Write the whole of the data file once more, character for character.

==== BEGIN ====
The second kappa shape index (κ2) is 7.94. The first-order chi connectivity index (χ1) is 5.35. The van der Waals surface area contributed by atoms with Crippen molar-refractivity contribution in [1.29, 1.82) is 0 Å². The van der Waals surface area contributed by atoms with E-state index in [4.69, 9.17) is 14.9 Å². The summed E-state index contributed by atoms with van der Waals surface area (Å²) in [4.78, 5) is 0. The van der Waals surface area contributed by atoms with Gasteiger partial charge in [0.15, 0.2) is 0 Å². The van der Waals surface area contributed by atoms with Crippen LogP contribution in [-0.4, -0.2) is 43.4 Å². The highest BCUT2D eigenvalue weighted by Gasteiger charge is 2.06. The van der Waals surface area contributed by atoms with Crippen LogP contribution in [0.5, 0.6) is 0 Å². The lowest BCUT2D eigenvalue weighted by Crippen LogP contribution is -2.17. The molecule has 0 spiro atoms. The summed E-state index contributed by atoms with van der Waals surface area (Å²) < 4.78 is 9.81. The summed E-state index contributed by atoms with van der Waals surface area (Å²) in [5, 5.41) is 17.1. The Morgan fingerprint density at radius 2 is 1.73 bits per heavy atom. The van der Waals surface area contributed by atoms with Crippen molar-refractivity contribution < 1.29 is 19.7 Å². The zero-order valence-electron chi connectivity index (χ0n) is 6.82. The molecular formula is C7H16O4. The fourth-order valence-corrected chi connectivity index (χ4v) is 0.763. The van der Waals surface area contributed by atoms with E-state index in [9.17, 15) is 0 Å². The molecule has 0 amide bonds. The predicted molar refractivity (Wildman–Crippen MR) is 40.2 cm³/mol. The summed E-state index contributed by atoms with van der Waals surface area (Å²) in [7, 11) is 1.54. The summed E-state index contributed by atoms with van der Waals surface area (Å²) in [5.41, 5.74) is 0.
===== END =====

The second kappa shape index (κ2) is 7.94. The first-order chi connectivity index (χ1) is 5.35. The van der Waals surface area contributed by atoms with Crippen molar-refractivity contribution in [1.29, 1.82) is 0 Å². The van der Waals surface area contributed by atoms with E-state index in [4.69, 9.17) is 14.9 Å². The summed E-state index contributed by atoms with van der Waals surface area (Å²) in [4.78, 5) is 0. The van der Waals surface area contributed by atoms with Gasteiger partial charge in [0.15, 0.2) is 0 Å². The van der Waals surface area contributed by atoms with Crippen LogP contribution in [-0.4, -0.2) is 43.4 Å². The highest BCUT2D eigenvalue weighted by Gasteiger charge is 2.06. The van der Waals surface area contributed by atoms with Crippen LogP contribution in [0.5, 0.6) is 0 Å². The lowest BCUT2D eigenvalue weighted by Crippen LogP contribution is -2.17. The molecule has 0 spiro atoms. The summed E-state index contributed by atoms with van der Waals surface area (Å²) < 4.78 is 9.81. The summed E-state index contributed by atoms with van der Waals surface area (Å²) in [5, 5.41) is 17.1. The Morgan fingerprint density at radius 2 is 1.73 bits per heavy atom. The van der Waals surface area contributed by atoms with Crippen molar-refractivity contribution < 1.29 is 19.7 Å². The zero-order valence-electron chi connectivity index (χ0n) is 6.82. The molecular formula is C7H16O4. The fourth-order valence-corrected chi connectivity index (χ4v) is 0.763. The van der Waals surface area contributed by atoms with E-state index in [9.17, 15) is 0 Å². The molecule has 0 amide bonds. The predicted molar refractivity (Wildman–Crippen MR) is 40.2 cm³/mol. The summed E-state index contributed by atoms with van der Waals surface area (Å²) in [7, 11) is 1.54. The summed E-state index contributed by atoms with van der Waals surface area (Å²) in [5.41, 5.74) is 0.